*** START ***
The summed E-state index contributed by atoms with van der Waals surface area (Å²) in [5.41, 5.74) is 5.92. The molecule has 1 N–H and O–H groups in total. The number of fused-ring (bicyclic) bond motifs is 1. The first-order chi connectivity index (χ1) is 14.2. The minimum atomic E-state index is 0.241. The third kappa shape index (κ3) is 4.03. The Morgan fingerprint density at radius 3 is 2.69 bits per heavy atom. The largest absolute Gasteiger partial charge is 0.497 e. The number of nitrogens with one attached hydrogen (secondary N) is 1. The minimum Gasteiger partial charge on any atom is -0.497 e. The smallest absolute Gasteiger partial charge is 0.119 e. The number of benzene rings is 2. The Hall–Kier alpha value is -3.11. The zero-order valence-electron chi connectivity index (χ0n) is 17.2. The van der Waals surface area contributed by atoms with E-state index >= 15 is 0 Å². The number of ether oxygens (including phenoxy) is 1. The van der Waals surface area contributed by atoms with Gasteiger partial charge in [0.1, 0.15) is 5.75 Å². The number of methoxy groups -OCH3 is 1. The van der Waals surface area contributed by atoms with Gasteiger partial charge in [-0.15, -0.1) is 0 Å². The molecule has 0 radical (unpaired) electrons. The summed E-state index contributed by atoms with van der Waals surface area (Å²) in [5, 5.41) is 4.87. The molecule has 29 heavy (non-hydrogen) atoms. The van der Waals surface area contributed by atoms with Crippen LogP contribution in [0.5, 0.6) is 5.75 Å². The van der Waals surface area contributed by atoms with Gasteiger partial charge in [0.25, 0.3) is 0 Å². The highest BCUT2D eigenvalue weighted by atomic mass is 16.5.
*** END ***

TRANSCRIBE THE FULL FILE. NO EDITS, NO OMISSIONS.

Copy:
The summed E-state index contributed by atoms with van der Waals surface area (Å²) in [5.41, 5.74) is 5.92. The molecule has 1 N–H and O–H groups in total. The number of fused-ring (bicyclic) bond motifs is 1. The first-order chi connectivity index (χ1) is 14.2. The minimum atomic E-state index is 0.241. The third kappa shape index (κ3) is 4.03. The Morgan fingerprint density at radius 3 is 2.69 bits per heavy atom. The largest absolute Gasteiger partial charge is 0.497 e. The number of nitrogens with one attached hydrogen (secondary N) is 1. The minimum Gasteiger partial charge on any atom is -0.497 e. The smallest absolute Gasteiger partial charge is 0.119 e. The number of benzene rings is 2. The Hall–Kier alpha value is -3.11. The zero-order valence-electron chi connectivity index (χ0n) is 17.2. The van der Waals surface area contributed by atoms with E-state index >= 15 is 0 Å². The number of ether oxygens (including phenoxy) is 1. The van der Waals surface area contributed by atoms with Gasteiger partial charge in [0.1, 0.15) is 5.75 Å². The number of methoxy groups -OCH3 is 1. The van der Waals surface area contributed by atoms with Gasteiger partial charge in [-0.15, -0.1) is 0 Å². The molecule has 0 radical (unpaired) electrons. The summed E-state index contributed by atoms with van der Waals surface area (Å²) in [5, 5.41) is 4.87. The molecule has 29 heavy (non-hydrogen) atoms. The van der Waals surface area contributed by atoms with Crippen LogP contribution in [0.5, 0.6) is 5.75 Å². The van der Waals surface area contributed by atoms with Gasteiger partial charge in [0.25, 0.3) is 0 Å². The highest BCUT2D eigenvalue weighted by atomic mass is 16.5.